3rd Sunday of Lent Year B
Before you opened your eyes this morning, as you were travelling the luminal path between your dreams and the anxiety of your actual life, there may have been a moment when you realized you were being held in a reality that surpasses your dreams and lifts the dreariness of your waking to a sublime generosity that sustains and nourishes you when you least expect or understand it. I believe that reality is the mystery we call God.
But there are other gods that come in different sizes and shapes and call to us in the shadows of our lives. Lent is a good time to consider the veracity of these other gods and the God we are called to love and serve.
We are wrong if we see our time as one with a shortage of belief. There is no shortage today. There is considerable belief, today as always, in gods that are no gods, in gods that are too small. These small gods are potent, however; they reduce the stature of whomever worships them.
The Ten Commandments, those laws God gives to Israel through Moses, constitute a series of warnings against the most popular of the small gods. For example, the Sabbath commandment warns us against the small god of Work, whose worshippers resort to frenetic activity in order to feel they have a right to exist. The commandment against murder warns us against making our enemy into a small god, for strangely enough, that is what happens when hate comes to run our life, and our opponent becomes our obsession.
The commandment against coveting warns us, on the other hand, against making our neighbor into a small god, for that is what happens when we regard our neighbor’s possession, our neighbor’s lifestyle, as somehow indispensable for our existence.
The Ten Commandments are not simply laws in the conventional sense, concerned with what is right and wrong. These commandments are about trust, our trust in the one true God, rather than in the small gods.
None of the small gods can give us life. All they do is imprison us. What the commandments warn us against–hatred and theft and falsehood and all the rest–are the traps set for us by these small gods.
It is from these traps that the one true God ventures to set us free!
The true God rescued his people from slavery in Egypt in the time of Moses.
The true God raised up Jesus from the grip of death on that first Easter morning. And this same God strives to deliver you and me from the narrow prison house, the hell on earth that happens, when we stumble into the trap of some strange god. Yes, God has come to set us free!
We see this liberation take place when Jesus provokes an uproar in the temple at Jerusalem. In he goes one day brandishing a handmade whip, and he starts making trouble! Noisy, stampeding animals; angry, shouting merchants; tables overturned and coins rolling away in every direction.
That area of the vast temple complex is usually a bustling place, but the outrageous actions of Jesus reduce it to mayhem. For weeks afterward they keep talking about it at meetings of the Jerusalem Chamber of Commerce. The uproar Jesus causes that day does not make him popular with the powers that be. It may even help to get him killed.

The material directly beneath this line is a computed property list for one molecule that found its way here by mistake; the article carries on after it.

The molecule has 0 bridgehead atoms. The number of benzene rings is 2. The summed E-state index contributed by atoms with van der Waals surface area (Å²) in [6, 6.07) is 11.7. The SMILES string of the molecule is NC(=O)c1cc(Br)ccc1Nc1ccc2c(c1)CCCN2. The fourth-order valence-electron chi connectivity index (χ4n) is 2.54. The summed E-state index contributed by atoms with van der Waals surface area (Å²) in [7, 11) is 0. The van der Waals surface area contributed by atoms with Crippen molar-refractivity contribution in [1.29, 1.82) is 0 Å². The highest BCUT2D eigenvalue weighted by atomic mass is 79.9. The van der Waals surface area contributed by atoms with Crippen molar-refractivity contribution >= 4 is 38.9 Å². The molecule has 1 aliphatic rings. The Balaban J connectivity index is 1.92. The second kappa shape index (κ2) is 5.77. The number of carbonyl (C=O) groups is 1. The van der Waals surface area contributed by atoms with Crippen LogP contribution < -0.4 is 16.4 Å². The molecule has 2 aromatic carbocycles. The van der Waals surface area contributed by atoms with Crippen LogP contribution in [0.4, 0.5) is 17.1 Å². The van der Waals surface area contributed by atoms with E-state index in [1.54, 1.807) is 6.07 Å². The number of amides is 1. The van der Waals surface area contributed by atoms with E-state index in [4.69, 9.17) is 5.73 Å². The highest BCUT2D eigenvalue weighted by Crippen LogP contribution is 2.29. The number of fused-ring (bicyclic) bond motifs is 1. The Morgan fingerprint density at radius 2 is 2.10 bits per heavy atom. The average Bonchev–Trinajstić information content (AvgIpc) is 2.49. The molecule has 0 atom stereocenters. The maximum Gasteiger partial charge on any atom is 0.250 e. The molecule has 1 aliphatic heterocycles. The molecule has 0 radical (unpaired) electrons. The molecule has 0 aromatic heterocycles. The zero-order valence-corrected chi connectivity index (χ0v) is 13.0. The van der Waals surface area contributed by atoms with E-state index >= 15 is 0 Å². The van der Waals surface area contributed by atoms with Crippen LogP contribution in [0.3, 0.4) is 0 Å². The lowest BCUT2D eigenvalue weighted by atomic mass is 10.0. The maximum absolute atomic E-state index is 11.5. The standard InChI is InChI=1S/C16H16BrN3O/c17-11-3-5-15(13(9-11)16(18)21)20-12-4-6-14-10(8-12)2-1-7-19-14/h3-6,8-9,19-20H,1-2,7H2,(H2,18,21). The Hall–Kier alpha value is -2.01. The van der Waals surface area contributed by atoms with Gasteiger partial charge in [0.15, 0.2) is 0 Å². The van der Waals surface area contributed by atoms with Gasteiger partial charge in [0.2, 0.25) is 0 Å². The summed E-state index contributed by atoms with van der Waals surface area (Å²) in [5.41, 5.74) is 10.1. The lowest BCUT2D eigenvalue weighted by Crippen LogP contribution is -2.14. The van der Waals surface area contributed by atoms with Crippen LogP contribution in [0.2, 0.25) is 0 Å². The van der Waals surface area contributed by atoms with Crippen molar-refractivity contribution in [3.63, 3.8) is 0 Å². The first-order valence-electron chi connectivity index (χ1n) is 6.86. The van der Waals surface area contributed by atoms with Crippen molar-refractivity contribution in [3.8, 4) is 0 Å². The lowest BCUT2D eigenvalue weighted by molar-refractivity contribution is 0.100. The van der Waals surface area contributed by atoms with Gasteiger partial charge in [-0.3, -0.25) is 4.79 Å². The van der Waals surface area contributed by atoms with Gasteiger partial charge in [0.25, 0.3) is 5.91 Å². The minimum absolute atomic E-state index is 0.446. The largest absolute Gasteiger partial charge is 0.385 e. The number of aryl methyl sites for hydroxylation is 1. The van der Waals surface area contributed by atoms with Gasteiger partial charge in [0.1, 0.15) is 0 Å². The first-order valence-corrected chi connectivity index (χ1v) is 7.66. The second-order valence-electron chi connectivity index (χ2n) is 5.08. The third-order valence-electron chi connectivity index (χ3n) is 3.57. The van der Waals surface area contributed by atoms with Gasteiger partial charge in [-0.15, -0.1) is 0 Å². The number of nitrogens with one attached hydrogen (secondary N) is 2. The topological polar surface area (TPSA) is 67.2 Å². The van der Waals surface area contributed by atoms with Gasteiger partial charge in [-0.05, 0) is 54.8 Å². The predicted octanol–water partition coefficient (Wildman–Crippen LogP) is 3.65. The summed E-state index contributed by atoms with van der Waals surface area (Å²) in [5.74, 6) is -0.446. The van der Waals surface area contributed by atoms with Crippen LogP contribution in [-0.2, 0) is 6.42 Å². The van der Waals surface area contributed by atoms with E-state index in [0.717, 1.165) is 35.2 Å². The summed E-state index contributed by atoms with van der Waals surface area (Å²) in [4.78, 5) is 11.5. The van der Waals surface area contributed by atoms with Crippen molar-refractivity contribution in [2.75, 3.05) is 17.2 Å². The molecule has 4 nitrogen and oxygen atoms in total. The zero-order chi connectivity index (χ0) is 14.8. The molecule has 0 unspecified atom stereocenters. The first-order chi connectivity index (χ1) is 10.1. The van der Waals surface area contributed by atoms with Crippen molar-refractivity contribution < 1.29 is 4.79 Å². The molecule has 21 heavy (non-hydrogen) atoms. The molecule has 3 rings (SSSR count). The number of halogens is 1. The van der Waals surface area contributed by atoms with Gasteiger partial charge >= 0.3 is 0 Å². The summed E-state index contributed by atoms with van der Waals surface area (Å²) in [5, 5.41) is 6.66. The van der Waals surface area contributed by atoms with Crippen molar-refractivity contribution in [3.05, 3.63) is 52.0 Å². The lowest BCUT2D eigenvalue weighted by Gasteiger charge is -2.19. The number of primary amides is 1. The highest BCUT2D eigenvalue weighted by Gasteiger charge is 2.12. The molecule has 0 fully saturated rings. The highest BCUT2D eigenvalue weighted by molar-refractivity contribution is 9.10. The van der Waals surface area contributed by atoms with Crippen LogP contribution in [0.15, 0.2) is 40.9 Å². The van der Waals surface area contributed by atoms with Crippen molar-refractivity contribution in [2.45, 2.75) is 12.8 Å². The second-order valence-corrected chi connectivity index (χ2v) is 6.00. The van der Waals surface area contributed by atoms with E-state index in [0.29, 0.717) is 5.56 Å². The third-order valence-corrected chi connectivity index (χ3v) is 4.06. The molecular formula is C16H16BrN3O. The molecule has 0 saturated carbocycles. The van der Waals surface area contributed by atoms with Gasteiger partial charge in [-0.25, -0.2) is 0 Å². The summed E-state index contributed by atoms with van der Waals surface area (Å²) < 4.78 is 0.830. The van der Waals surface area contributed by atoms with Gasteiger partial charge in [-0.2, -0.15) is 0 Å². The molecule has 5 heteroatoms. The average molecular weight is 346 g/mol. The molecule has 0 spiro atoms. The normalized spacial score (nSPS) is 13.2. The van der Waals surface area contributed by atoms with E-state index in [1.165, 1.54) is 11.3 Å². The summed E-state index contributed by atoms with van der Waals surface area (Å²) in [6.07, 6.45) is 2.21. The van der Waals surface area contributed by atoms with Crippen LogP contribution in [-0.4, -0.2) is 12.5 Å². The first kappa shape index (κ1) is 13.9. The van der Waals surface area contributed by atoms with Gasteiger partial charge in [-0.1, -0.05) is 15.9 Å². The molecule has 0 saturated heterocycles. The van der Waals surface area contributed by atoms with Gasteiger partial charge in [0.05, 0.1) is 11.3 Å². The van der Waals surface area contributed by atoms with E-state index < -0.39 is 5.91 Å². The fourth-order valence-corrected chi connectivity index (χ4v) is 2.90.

What do you think it is that prompts him? It’s not that he opposes trade in the temple. These dealers perform a necessary service. They provide worshippers arriving from far away with appropriate sacrificial animals and the right kinds of coins to use for donations. They help the temple to function smoothly as a center for sacrifice and a house of prayer.
What Jesus rejects is the excessive profit these dealers make, and the way their trade obscures the temple’s purpose as a place where people of every sort can offer worship. Once the means to a legitimate end, this trade has become its own justification, so that profit has strangled devotion. The temple of the God of Israel, the Liberator of his people from Egypt, has become a place to serve the small gods of greed and arrogance, gods who reduce the stature of whomever worships them. No wonder the anger of Jesus causes him to tear the place apart!
God knows that “we have no power in ourselves to help ourselves.”
God knows we cannot keep from falling short of the love that sustains us.
Yet God is ready to liberate our hearts and lives of gods that are too small.
The process is not an easy one. Moments come when we are reduced to chaos and confusion, when animals stampede and merchants shout, when tables are overturned and what seems valuable ends up lost.
Yet God turns our hearts into a true temple. We are delivered from the tyranny of small gods so that we may serve the true God. Through the God revealed in Scripture, through the Eucharistic feast, through our gathering together as the Body of Christ, God’s Spirit is among us, eager to re-consecrate the temples of our hearts so that we may live lives of true devotion to the only true God.
And so, the work of Lent is to recognize these false gods that attempt to rob us of the freedom we have been given through the commandments of God and through Jesus life, death and resurrection. But that freedom comes to us as we trust in the one true God and follow in the way of God’s son, empowered by God’s Spirit to put into practice the life we are called to follow. To actually do something and continue to do it until that practice becomes a part of our lives as much as breathing or sleeping so that as we awake from our slumber we recognize and share the sublime generosity of the God who is love.